Top universities for pretty campuses to chill out on
Location, location, location – plus cool architecture and lovely grounds make these campuses rather nice places for rest and recreation as well as places for study. They may be an oasis of calm in a capital city, a coastal sub-tropical paradise or have yesteryear charm. Whatever their appeal, they’ve got the chill-out factor.
Bath Spa University
What makes this campus a good place to hang out is that it’s old and charming, and becoming very new and disarming at the same time.
The grade 1 listed country house at the heart of Bath Spa University’s Newton Park is made of the same noble and relaxing Bath Stone that colours the distinctive architecture of the nearby city of Bath with its UNESCO World Heritage site status.
But next to this main building is a recently built, ultra-modern-looking centre that houses broadcast studios for the university’s many media students. Outside it is a twenty-first century spin on the open-air amphitheatre. Bring food and sit on its steps and chat – or watch some theatre, or the latest student music or dance when there’s an outdoor performance. The IT centre is in a 14th century tower, while creative writing students learn how to produce new fiction in the castle gatehouse.
The beautiful grounds are leased from the Duchy of Cornwall and were designed by Capability Brown, the world-famous landscape architect who also created the grounds of Blenheim Palace in Oxfordshire. In turn, these are set among farmland and rolling hills.
Falmouth University's two campuses have the appeal of feeling like tasteful coastal holiday complexes. The university specialises in arts, craft and media courses and has student exhibitions on display around buildings, giving a creative vibe.
Both its two campuses have the sort of 19th century sub-tropical gardens that characterise the Cornish peninsula. We’re talking serious amounts of palms and rhododendron bushes to stroll through.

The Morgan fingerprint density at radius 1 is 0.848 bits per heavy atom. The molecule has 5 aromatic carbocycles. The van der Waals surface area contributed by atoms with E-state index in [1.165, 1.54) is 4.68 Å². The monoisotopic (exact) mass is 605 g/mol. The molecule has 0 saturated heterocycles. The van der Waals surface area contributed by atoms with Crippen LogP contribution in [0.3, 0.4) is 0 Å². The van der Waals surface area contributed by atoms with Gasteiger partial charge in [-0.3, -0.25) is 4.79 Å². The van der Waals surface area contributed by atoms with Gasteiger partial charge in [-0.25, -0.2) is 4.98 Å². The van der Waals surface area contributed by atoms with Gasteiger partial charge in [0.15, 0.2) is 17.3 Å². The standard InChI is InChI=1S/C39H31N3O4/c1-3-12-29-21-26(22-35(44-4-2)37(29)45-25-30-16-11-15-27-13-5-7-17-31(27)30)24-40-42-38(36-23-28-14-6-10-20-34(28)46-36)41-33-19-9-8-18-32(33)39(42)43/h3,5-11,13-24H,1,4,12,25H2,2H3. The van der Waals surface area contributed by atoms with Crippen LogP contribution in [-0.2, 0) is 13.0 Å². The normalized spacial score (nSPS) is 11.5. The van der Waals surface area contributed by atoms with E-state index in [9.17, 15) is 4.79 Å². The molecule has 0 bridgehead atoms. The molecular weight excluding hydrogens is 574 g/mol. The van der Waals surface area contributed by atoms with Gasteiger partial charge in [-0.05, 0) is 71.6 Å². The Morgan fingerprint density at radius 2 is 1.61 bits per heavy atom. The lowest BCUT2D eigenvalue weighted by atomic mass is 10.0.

Its Penryn Campus – which is run jointly with the University of Exeter – mixes this style with space-age complexes and Scandinavian style wood-cladded student housing. There’s also a long row of student housing where the outside walls of each dwelling are painted in a separate bright colour, in the style that’s become trendy in port towns. The housing is on top of a hill with views of woods, fields and the Fal estuary; students living there can look out of their windows and toast the sun as it sets on the water.
Just off the M6, between Birmingham and Manchester, is Keele University.
If you enjoy unwinding by being in rural parkland then its campus has much to offer – 625 acres of rural grounds to be precise. To put that into context, Hyde Park in London is 350 acres large.
As well as parkland, the estate has lakes and woods. Its arboretum is rather lovely, with delights all year from flowering magnolias in the spring to flame-red maples in the autumn. There are Pagoda trees, redwoods and witch hazel; in pride of place is the largest collection of flowering cherry trees in the UK.
Also on the estate is Keele Hall, a red brick and turreted 19th century stately home, which now functions as the university conference centre.